What significance does the bell described on page 73 hold to Elie and the other prisoners at Auschwitz?
"You're lucky to have been brought here so late. Today, this is paradise compared to what the camp was two years ago" (70).

Why do you think conditions in Auschwitz have gotten better since the beginning of the Holocaust?
After refusing to fast with the other prisoners on Yom Kippur, The Day of Atonement, Elie feels that "deep inside [him]... a great void [was] opening" (69). What do you think he means by a void opening inside him and why do you think he felt that way?
Elie Wiesel
Elie is a realist because he did not fast on the Day of Atonement. He realizes that there is no point of weakening himself for his religion, not just because his "father... had [forbid him] to do so" (69), but because he knows that he should try to maximize his chances of survival.
Elie Wiesel
Elie is very caring, especially towards his father. Elie "felt sick at heart" (75) when he heard his father had gotten his number written down in the selection.
Elie Wiesel
Elie is strong because when he was being operated on, the doctors "did not put [him] to sleep" (79), so he had to endure the pain of the operation on his foot.
Elie's Father
Elie's father is afraid for his son, his own life, and of the Germans; especially when "they had recorded his number" (74) in the selection.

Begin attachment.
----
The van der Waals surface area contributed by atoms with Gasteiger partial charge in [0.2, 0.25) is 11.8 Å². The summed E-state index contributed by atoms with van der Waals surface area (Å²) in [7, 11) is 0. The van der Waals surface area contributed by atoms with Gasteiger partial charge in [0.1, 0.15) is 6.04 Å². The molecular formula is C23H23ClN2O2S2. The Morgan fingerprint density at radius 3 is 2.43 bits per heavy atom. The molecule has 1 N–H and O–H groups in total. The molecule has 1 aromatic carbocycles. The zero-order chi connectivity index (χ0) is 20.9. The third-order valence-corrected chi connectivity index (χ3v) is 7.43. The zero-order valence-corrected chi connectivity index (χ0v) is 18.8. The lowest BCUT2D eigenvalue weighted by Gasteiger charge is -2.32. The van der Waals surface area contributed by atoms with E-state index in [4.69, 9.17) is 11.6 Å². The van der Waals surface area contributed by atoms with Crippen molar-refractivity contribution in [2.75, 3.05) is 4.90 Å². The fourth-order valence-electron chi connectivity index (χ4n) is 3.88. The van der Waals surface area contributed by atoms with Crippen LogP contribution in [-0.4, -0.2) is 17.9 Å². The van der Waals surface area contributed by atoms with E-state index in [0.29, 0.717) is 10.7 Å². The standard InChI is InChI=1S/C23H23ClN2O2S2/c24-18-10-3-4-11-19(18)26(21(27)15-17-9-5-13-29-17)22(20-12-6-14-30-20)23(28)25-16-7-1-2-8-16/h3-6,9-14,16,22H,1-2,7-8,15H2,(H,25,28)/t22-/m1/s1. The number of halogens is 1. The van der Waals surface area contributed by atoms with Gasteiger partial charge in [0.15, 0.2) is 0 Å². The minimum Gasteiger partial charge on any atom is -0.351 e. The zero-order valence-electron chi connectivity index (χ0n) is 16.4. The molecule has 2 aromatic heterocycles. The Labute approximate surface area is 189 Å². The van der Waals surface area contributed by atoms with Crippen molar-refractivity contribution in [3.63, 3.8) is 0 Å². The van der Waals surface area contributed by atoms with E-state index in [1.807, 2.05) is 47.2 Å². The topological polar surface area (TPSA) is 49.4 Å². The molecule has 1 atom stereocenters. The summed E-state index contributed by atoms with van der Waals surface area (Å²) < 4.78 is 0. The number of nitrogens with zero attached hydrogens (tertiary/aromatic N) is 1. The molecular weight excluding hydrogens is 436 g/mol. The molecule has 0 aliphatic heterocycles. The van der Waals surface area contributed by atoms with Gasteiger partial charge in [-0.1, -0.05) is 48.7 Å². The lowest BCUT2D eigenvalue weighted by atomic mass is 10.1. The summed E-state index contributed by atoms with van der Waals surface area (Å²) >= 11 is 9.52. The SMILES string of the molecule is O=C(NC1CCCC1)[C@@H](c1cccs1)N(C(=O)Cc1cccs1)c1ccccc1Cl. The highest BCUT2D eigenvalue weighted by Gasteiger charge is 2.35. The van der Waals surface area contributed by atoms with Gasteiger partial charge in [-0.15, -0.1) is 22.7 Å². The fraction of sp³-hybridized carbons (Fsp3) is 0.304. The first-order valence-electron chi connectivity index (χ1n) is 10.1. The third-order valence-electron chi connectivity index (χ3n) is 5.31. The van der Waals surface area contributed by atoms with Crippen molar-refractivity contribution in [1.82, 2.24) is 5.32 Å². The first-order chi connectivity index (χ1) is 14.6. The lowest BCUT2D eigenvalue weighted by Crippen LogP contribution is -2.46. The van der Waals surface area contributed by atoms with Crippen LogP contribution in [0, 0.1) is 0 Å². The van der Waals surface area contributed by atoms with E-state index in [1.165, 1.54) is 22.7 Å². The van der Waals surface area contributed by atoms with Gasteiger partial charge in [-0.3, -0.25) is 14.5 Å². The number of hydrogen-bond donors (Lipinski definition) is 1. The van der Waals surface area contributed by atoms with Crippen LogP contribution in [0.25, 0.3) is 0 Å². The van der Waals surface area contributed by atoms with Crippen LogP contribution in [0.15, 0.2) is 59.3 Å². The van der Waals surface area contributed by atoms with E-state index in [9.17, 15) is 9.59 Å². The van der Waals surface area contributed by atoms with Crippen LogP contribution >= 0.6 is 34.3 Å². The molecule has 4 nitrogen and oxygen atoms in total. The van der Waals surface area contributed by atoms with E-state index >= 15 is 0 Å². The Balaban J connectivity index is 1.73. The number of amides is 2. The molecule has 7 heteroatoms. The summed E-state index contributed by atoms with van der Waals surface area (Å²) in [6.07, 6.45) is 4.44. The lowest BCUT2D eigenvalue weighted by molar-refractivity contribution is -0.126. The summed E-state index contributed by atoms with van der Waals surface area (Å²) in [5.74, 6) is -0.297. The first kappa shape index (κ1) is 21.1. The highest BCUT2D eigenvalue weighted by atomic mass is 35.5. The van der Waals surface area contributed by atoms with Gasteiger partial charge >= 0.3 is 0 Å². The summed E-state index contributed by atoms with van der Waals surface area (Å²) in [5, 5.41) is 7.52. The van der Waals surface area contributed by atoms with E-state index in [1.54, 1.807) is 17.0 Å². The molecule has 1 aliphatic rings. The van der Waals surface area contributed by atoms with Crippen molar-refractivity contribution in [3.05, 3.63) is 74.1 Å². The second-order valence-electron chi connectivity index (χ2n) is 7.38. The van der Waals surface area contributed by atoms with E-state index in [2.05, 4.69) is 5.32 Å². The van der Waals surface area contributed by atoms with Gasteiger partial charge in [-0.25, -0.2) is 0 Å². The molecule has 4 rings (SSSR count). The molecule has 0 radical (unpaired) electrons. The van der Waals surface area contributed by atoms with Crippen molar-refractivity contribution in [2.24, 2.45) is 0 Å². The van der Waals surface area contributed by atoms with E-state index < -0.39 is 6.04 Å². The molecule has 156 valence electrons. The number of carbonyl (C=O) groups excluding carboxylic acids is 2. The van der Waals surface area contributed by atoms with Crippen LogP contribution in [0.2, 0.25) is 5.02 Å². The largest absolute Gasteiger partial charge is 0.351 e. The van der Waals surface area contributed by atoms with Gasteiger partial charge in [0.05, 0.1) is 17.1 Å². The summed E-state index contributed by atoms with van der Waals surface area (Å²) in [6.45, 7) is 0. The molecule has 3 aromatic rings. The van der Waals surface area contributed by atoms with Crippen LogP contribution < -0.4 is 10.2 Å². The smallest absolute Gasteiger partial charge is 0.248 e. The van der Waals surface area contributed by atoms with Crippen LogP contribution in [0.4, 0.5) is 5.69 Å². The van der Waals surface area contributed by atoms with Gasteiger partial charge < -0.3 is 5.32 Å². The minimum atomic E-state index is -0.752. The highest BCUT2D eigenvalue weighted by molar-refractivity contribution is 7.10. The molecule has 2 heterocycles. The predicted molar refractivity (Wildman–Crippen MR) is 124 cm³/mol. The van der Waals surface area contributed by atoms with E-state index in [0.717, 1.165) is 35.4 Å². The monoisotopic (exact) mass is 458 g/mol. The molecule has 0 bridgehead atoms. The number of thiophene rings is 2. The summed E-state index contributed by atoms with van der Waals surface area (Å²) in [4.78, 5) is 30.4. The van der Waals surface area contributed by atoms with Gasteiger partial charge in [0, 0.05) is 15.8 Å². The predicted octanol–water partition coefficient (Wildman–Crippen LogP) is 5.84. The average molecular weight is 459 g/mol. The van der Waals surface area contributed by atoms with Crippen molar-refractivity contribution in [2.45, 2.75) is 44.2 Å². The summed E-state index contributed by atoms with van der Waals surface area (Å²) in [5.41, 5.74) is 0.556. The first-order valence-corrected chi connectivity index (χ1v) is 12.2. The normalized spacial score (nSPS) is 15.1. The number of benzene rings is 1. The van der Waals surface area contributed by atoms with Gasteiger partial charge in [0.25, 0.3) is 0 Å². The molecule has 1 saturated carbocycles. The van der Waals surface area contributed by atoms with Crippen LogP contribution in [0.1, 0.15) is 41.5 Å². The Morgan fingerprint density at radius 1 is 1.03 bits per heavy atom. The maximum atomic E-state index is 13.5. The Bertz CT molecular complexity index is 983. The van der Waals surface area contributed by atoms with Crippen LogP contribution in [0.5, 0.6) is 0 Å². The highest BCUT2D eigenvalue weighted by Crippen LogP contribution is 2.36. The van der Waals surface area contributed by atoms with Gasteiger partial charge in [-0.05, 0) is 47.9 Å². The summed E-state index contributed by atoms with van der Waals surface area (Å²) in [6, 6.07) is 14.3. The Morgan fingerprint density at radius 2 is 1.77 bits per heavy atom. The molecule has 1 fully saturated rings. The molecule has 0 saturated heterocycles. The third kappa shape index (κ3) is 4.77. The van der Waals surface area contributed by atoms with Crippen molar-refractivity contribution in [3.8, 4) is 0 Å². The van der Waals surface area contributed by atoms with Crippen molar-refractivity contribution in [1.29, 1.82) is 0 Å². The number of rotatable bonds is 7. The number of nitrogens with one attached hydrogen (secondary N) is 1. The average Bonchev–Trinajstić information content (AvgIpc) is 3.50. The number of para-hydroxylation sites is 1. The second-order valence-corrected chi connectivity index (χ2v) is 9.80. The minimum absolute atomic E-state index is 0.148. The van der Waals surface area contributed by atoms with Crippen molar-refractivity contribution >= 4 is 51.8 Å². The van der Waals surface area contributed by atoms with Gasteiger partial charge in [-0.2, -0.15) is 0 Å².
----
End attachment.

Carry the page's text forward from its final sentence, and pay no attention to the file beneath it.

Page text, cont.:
Elie's Father
Mr. Wiesel cares immensely for his son because when he thought his death was near, he tried to help Elie by giving him the knife and spoon he had collected; what Elie called "[his] inheritance" (75).
Elie's Father
During the time in the camp, Elie's father becomes very dependent on Elie for his own survival. When Elie is in the infirmary, he sends "a piece of bread" (78) to his father even though he needs it for the operation on his foot.
Jorge Rafael Videla came to power in a coup d'état on March 24, 1976

Videla was previously the General Commander of the Argentinian Army

Created military junta

Thousands of Argentinians were taken away and held in clandestine detention camps

The children born in the camps were taken away from their biological parents and illegally adopted by military families of Videla's regime

During the 1978 soccer World Cup, just blocks from the stadium, detainees of Videla's regime were being tortured

Videla retired in 1981 and handed leadership to a succession of other generals

The new dictators launched a war against Britain and lost

Defeat in that war hastened the return of democracy on December 12, 1983

Videla confirmed that between 1976 and 1983, 8000 Argentinians were killed by his regime
Jorge Rafael Videla
Argentina
1976 - 1983
Similarities and Differences to the Holocaust
Similarities
Both genocides caused by a power hungry leader

Both Videla and Hitler put people in concentration camps

Both tortured and killed people who had opposing views to them
Differences
Videla wanted to keep the genocide quiet

Videla killed thousands of people, while Hitler killed millions

Videla forced his way into power; Hitler was elected